In addition to all these searches, the site also offers a newsletter, a toolbar, and job listings.

July 22, 2004

IEEE Presentation from Nashville SLA Conference Now Available

:: The slide presentation from the annual IEEE Customer Breakfast session on Jun8, 2004, at the Nashville SLA conference is now available for viewing. From the IEEE site:

IEEE Announces New Initiatives at Special Libraries Association Conference – Presentation Now Available Online

June 2004 – The IEEE announced several new initiatives in its online publishing program this month during a breakfast for the library community at the Special Libraries Association annual conference in Nashville.

The announcements made during the meeting include the launch of two new IEEE journals in 2005, a flexible new online collection designed for corporations, plans to grow IEEE's archival digital content and forthcoming updates to the IEEE Xplore online delivery platform.

Jonathan Dahl, Staff Director of IEEE Sales & Marketing, explained how IEEE measures the quality of its collections to the librarians in attendance. Beyond the traditional elements of price and citations, a statistical study reveals that patents are citing scientific information more than ever before, and that top patenting organizations cite IEEE more frequently than competitor's journals. To support the study, Dahl cited Qualcom's Code Division Multiple Access (CDMA) technology as a high-impact, patent that relied on IEEE publications for patent approval.

In addition, Barbara Lange, Director of IEEE Publications Business Development, reviewed several recently launched enhancements to the IEEE Xplore platform. Improved navigation features, among other enhancements, help to meet the varied needs of researchers. She also presented a preview of the enhancements planned for next year's IEEE Xplore 2.0 release.

IEEE is pleased to make this presentation available online.

Special thanks to Rachel Berrington for bringing this to my attention.

June 22, 2004

IEEE Support Site for Libraries

:: While at SLA in Nashville earlier this month, I learned of IEEE's great library support page. Divided into two sections, the page offers information about training for libraries, and tools for libraries. Selected items include an IEEE Xplore tutorial, precise instructions for implementing OPAC links, and 10 tips to encourage use of IEEE online products in your organization.

June 18, 2004

IEEE News from SLA

:: I attended the annual IEEE Breakfast at SLA last week in Nashville. Despite being semi-conscious from lack of sleep, I was able to scribble a few notes, and hope that I can translate them into something coherent for STLQ! Some of the items mentioned included:

  • IEEE has a new "warm failover" site, with a mini-IEL configuration; in the event of a disaster like the 2003 power outage, it could be online within an hour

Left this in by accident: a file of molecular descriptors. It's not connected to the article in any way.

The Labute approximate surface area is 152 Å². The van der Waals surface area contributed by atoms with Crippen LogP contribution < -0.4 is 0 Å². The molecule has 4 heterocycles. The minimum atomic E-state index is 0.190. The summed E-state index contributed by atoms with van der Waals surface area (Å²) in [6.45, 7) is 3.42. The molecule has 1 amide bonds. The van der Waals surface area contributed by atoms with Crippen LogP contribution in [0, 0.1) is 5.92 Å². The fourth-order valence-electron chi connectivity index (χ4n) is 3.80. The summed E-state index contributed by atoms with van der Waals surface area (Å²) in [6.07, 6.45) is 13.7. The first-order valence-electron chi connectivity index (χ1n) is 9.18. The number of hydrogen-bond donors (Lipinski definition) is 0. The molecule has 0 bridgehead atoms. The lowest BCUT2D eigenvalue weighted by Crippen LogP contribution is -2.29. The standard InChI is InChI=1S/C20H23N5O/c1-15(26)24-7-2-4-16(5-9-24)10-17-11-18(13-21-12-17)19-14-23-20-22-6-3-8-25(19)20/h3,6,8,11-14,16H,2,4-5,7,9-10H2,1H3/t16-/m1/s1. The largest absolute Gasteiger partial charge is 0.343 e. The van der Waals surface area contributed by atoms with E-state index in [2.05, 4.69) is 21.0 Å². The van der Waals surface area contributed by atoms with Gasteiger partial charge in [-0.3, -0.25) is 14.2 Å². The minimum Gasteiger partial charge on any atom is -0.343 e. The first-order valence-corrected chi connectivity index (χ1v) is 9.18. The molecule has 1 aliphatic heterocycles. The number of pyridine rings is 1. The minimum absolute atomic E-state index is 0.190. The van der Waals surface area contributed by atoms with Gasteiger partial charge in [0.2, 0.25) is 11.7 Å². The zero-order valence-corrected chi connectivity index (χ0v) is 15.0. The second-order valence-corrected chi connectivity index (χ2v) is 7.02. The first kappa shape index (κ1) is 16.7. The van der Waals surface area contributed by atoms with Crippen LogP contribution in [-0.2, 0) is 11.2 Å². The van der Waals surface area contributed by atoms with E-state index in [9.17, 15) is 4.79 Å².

• While not new to some of the breakfast audience, it was noted that IEEE Xplore® upgraded to Release 1.7 on April 29, 2004. Included in this release was the Full-Text Search Prototype:
    IEEE Members and users at subscribing institutions now have the option to test full-text search capabilities in IEEE Xplore. The new Full-text Search Prototype allows you to search metadata fields (as before) and the associated full-text journal/transaction content from 1996 forward. This currently represents over 10% of the IEEE Xplore database. In the coming months, we will be expanding the full-text search capability to more documents in the database.
    The other significant upgrade with Release 1.7 is that reference links are now available for most IEEE periodicals:
    The recent addition of references in more than 20 IEEE Computer Society journal and magazine Abstract Plus records now allows you to link from most IEEE periodicals in IEEE Xplore. Like other content in IEEE Xplore, links will send users to documents within IEEE Xplore, to external publisher sites via CrossRef, or to the Ask*IEEE Document Delivery Service for immediate purchase of non-IEEE content. Reference lists are available for most IEEE periodicals starting from 1995 or 1996.

    Reference sections are not available for the following publications:
    • IEEE conference proceedings and standards
    • IEE journals, magazines, and conference proceedings

  • Release 2.0 is in development, with rollout expected to be early 2005. New features expected include a new graphical design, free basic search functionality for non-subscribers, and publication branding.
  • Beyond Release 2.0, IEEE is considering adding a profiling function, consolidating conference files, and integrating IEEE press book content. Open URL compliance is also being studied.
  • Consideration is being given to providing individual title usage statistics
  • We learned that as of February 2004, Google referrals are now just under 12% of IEL queries.